Gilbert Leov with a copy of ‘The King of D’Urville Island’. Photo: Charles Anderson.

Memories of a D’Urville life

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Gilbert Leov says it takes a special type of character to live on D’Urville Island.

He was taken to the 150km2 island in 1944, when he was nine-years-old.

“I saw a whole heap of changes in that time.”

Those changes have now been documented in an updated book recounting his family’s life there.

Originally published in 1968 by Gilbert’s father Len, this new version that fills in much of the historical detail. It has been spearheaded by Gilbert’s daughter Christine, who was driven to complete it as an 60th wedding anniversary present to him and his wife Barbara.

The pair now live in a retirement village in Stoke but the memories of D’Urville loom large.

“It was an interesting life, but my education was very much depleted,” Gilbert says. “I managed to survive because I had a good range of practical skills.”

The book starts with the family’s patriarch Charles Augustus Leopold Leov who came to New Zealand from Pomerania in the early 1850s. He became a citizen, married and tried to settle down.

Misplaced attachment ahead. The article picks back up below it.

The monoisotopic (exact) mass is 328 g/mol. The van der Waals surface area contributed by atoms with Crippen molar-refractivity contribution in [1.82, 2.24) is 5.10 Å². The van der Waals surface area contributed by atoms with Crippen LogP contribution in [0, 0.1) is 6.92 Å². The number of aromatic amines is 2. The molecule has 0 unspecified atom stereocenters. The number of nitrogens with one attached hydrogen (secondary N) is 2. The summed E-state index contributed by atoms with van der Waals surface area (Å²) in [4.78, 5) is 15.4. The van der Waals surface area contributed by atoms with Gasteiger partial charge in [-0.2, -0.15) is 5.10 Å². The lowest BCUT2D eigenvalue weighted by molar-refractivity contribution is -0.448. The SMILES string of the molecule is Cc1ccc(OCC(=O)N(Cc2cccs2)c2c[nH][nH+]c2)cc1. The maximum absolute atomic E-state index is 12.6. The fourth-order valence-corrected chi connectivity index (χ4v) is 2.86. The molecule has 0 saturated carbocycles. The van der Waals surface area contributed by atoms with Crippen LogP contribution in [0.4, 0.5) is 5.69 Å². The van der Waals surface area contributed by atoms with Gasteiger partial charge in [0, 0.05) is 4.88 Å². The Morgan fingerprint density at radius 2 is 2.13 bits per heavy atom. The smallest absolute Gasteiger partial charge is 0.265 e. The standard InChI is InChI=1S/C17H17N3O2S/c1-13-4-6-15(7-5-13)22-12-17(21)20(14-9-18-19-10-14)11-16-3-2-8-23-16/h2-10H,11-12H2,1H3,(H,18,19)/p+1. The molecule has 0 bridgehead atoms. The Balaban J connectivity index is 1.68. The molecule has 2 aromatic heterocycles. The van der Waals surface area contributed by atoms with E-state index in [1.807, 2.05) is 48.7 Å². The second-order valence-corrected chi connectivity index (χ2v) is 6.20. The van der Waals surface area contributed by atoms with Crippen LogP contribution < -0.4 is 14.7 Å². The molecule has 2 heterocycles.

The story that is documented in ‘The King of D’Urville Island’ is about Charles’ “restless progeny who were pioneers with true grit,” according to Christine.

Those children sought their fortunes in the gold fields and farming hostile of the region. The title of the book comes from a newspaper report from the 1960s, which attributed the name to Len when the island started to get roads.

Included is some of the 20th century history of the island farms, Greville Harbour and Port Hardy, where Gilbert lived.

After he came back from school in Wellington he was put to work straight away, managing thousands of sheep and cattle on 1500 acres.

“It’s all steep hill country,” he says. “You have to have a special character to live out there. It’s not for just anybody.”

Barbara says it was a hard and lonely life for a wife and the pair eventually came back to Nelson after they started raising their own family.

Gilbert tells it somewhat differently.

“I was too busy to be lonely.”

To purchase a copy of The King of D’Urville Island, call Barbara on 03 5380090.